The Environmental Protection Agency was founded during the presidency of Republican Richard Nixon, if perhaps with some lack of enthusiasm. The first national cap and trade (or “tradable emissions permits”) system, for SO2, was instituted during the presidency of Republican George H.W. Bush. In 2008, Republican John McCain had an alternative plan to that proposed by Democrat Barack Obama for dealing with global warming, not all that different, mostly perhaps in scale. Likewise even in 2012, while he was less specific, Republican Mitt Romney still at least gave lip service to doing something about this matter.
While he is not outright denying that global warming is happening as the more extreme members of his party argue, incoming Republican Governor of Virginia, Glenn Youngkin, supposedly a moderate Republican, has nevertheless announced his intention to remove Virginia from its participation in the not widely publicized Regional Greenhouse Gas Initiative (RGGI) of which Virginia has been the southernmost participating states, the others including most of those to its northeast. This is indeed a cap and trade system for greenhouse gases. This RGGI is probably more open to criticism by those who argue that it has been too weak, too ineffective in substantially reducing greenhouse gas emissions in the states participating in it. But at least it is pushing in the right direction and provides an institutional foundation for doing more.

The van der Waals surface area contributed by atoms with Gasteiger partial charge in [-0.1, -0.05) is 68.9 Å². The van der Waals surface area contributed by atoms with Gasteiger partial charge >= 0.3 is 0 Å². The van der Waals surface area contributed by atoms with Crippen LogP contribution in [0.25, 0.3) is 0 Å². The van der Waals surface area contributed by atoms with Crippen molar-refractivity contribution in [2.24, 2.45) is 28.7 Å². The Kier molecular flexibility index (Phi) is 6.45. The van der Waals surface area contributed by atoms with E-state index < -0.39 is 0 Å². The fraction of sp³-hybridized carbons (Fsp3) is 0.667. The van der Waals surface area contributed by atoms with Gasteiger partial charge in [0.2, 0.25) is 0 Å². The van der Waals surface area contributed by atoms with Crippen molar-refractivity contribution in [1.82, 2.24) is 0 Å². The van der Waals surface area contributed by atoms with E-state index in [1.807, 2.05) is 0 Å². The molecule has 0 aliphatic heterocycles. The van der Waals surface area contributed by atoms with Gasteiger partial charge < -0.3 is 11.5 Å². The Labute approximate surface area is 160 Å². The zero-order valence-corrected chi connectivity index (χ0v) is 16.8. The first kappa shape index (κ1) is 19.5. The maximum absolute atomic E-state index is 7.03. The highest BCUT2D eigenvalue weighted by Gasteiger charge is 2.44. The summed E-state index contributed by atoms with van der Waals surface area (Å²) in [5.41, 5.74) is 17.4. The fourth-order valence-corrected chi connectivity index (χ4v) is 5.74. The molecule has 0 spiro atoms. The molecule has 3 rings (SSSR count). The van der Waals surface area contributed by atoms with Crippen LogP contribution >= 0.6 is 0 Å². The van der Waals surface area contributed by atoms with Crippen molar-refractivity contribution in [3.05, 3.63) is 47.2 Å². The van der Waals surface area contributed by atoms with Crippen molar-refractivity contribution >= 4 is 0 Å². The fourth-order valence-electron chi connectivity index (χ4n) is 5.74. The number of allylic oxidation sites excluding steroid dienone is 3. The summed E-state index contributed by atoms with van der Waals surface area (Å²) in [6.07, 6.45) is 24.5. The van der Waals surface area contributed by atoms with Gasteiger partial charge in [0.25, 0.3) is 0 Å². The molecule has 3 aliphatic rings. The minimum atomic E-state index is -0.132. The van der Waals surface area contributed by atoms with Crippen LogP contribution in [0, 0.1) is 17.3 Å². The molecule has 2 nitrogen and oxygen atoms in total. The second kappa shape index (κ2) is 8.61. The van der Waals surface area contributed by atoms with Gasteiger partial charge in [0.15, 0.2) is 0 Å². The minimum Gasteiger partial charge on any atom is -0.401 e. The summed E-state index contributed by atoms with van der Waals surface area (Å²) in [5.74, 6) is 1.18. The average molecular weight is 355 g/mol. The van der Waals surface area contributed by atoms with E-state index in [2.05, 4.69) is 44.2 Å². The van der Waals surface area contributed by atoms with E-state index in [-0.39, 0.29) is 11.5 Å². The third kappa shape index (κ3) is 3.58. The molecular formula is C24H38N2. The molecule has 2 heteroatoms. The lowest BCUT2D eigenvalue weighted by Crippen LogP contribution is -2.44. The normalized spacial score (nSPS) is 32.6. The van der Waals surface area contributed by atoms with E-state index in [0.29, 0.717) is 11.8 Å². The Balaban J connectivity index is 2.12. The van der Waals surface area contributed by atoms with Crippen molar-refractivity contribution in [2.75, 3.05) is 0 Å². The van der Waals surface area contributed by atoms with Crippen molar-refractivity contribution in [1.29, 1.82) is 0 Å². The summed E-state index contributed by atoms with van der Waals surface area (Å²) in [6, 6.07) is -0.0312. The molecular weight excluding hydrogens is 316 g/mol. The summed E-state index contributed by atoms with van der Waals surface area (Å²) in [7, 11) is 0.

So it really sticks out that incoming Governor Youngkin wants out of it. Why? Oooh, he will save Virginia taxpayers money, actually people who pay for electricity. The estimate he provided yesterday (as reported in today’s Washington Post metro section) is about $52.44 per average customer per year in utility bills, with him complaining that the RGGI is not really doing anything. He promises an alternative, but gives no hint of what that might be. As it is, this strictly short term possible monetary gain is likely to be offset, possibly more than fully offset, by other monetary costs that will probably increase, such as higher flood insurance for people living in the state, quite aside from the broader issue of global warming.
Anyway, this seems to be a further degradation of the Republican Party. Here we have a supposedly moderate Republican, who clearly feels he must indulge the irresponsibility of the Trumpist/extremist wing of his party, in going against the long-running more responsible past of members of his party with respect to environmental policy. It may be that Youngkin will not be able to do this by executive order, or may be delayed in doing so. But that he wants to and will probably try to is simply sad in my view.